In light of the recent indictment of two Youngstown, Ohio elected officials, here is a story in the in The Pennsylvania Independent about two Pennsylvania state senators who are seeking to revived a call to create an independent agency to root out corruption.
State Sens. John Yudichak, D-Luzerne, and Ted Erickson, R-Delaware, plan to re-introduce legislation to establish a public integrity commission to uncover and investigate public corruption in state and local government.
“It is the hope that this new, empowered agency would take Pennsylvania out from under the dark cloud of suspicion hovering over many of our governmental institutions and into the light of good, ethical government practices,” the senators wrote in memo seeking support for the legislation. “Self-policing has not worked. It is time to form an independent state agency to root out and prevent public corruption.”
Former officials with the Pennsylvania Liquor Control Board violated the state’s ethics law and a handful of lawmakers from Philadelphia were caught on tape accepting cash as part of a sting operation, Erickson said reformers have a catalyst for change.
“I think there simply wasn’t a lot of focus on it,” Erickson said of the previous push to create a public integrity commission. “And now, there is.”
In addition to taking an educational role, the commission would refer investigations to law enforcement for prosecution and would report on its work and the status of corruption investigations. It would also make recommendations for further reforms.
Part of the idea is to address corruption at more than just the personal level, Yudichak said.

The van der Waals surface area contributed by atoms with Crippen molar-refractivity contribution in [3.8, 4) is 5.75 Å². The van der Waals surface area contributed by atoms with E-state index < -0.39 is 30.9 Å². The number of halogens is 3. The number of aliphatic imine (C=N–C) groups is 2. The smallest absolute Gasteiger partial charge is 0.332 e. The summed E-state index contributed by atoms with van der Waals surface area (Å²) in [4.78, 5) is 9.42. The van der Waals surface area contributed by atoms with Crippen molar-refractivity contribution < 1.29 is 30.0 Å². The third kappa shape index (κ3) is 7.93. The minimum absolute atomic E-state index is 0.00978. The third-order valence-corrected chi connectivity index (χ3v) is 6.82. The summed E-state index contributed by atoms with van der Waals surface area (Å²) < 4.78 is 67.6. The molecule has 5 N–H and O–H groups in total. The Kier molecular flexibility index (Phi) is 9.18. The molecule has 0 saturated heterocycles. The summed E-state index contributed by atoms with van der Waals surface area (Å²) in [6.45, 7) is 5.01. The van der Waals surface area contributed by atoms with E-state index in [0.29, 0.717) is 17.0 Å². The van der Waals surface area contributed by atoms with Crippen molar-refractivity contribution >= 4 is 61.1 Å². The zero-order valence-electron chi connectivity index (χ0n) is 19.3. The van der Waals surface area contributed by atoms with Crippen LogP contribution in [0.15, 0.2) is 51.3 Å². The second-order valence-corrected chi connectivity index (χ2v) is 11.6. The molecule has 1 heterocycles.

“It’s too easy to dismiss corruption simply as an individual failing without looking at the institutional structures,” he said.
To “ensure that the commission has maximum ability to carry out investigations,” it would have subpoena power and could seek immunity orders to facilitate testimony in corruption probes, according to the memo.
That commission would replace the Ethics Commission, which enforces laws requiring financial disclosure and prohibiting public officials from conflicts of interest.
Fifteen possible commission members would be selected through a meritorious process, and the governor would choose seven, subject to Senate confirmation to foster a level of independence, Yudichak said. The past proposal indicated that $5 million for the commission could come from an existing surcharge on certain court filings, far more than the current $1.8 million Ethics Commission budget.
Barry Kauffman, executive director of Common Cause Pennsylvania, said his government reform group is supportive of the concept of a public integrity commission, but that the “devil is in the details.” The first step might simply be reforming the existing ethics law, he said.
There are loopholes that should be closed, such as banning public officials from sitting on corporate boards that are looking for government contracts, and requiring more detailed explanation of outside income, Kauffman said.
There’s also the issue of independence for a state agency charged with monitoring elected officials who control the ethics commission’s purse strings and appoint commission members. Floor leaders could bring their influence to bear if the commission cracks down on their party.
“A floor leader in the House or Senate certainly doesn’t want to see the guys on his team getting in trouble,” Kauffman said. “And if the ethics commission is doing its job well and perhaps routing out corrupt officials, that might put majorities at stake in close election years.”
Robert Caruso, executive director of the ethics commission, said he hadn’t heard of the renewed efforts to create a public integrity commission, but said his agency opposed the idea before.
Rather than creating a new state agency, Caruso believes some problems could be addressed by strengthening the state’s current ethics law to include in-laws in conflicts of interest issues and reduce the reporting limits on gifts from $250 to $50.
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